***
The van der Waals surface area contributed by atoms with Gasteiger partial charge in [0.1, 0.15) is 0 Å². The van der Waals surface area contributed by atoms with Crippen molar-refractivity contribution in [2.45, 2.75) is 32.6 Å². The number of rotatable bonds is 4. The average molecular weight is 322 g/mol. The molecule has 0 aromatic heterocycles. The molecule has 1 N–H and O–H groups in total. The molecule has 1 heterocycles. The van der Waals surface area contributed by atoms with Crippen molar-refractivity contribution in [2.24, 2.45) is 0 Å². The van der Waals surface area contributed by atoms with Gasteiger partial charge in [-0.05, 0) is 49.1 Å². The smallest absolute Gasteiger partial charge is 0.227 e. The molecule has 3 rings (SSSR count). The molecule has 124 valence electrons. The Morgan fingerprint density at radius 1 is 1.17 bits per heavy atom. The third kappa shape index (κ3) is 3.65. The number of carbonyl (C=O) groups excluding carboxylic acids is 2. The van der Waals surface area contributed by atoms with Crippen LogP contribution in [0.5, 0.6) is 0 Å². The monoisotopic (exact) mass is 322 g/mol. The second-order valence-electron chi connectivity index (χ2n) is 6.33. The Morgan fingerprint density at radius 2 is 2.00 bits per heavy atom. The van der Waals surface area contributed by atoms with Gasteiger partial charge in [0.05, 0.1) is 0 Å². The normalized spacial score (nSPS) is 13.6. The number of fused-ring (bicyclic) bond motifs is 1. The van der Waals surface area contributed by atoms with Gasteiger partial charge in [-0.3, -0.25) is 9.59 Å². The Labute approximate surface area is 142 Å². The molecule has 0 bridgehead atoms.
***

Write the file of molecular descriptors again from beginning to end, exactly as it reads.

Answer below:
The van der Waals surface area contributed by atoms with Gasteiger partial charge in [0.1, 0.15) is 0 Å². The van der Waals surface area contributed by atoms with Crippen molar-refractivity contribution in [2.45, 2.75) is 32.6 Å². The number of rotatable bonds is 4. The average molecular weight is 322 g/mol. The molecule has 0 aromatic heterocycles. The molecule has 1 N–H and O–H groups in total. The molecule has 1 heterocycles. The van der Waals surface area contributed by atoms with Crippen molar-refractivity contribution in [2.24, 2.45) is 0 Å². The van der Waals surface area contributed by atoms with Gasteiger partial charge in [-0.05, 0) is 49.1 Å². The smallest absolute Gasteiger partial charge is 0.227 e. The molecule has 3 rings (SSSR count). The molecule has 124 valence electrons. The Morgan fingerprint density at radius 1 is 1.17 bits per heavy atom. The third kappa shape index (κ3) is 3.65. The number of carbonyl (C=O) groups excluding carboxylic acids is 2. The van der Waals surface area contributed by atoms with Crippen LogP contribution in [0.5, 0.6) is 0 Å². The monoisotopic (exact) mass is 322 g/mol. The second-order valence-electron chi connectivity index (χ2n) is 6.33. The Morgan fingerprint density at radius 2 is 2.00 bits per heavy atom. The van der Waals surface area contributed by atoms with Gasteiger partial charge in [0.05, 0.1) is 0 Å². The normalized spacial score (nSPS) is 13.6. The number of fused-ring (bicyclic) bond motifs is 1. The van der Waals surface area contributed by atoms with Gasteiger partial charge in [-0.3, -0.25) is 9.59 Å². The Labute approximate surface area is 142 Å². The molecule has 0 bridgehead atoms.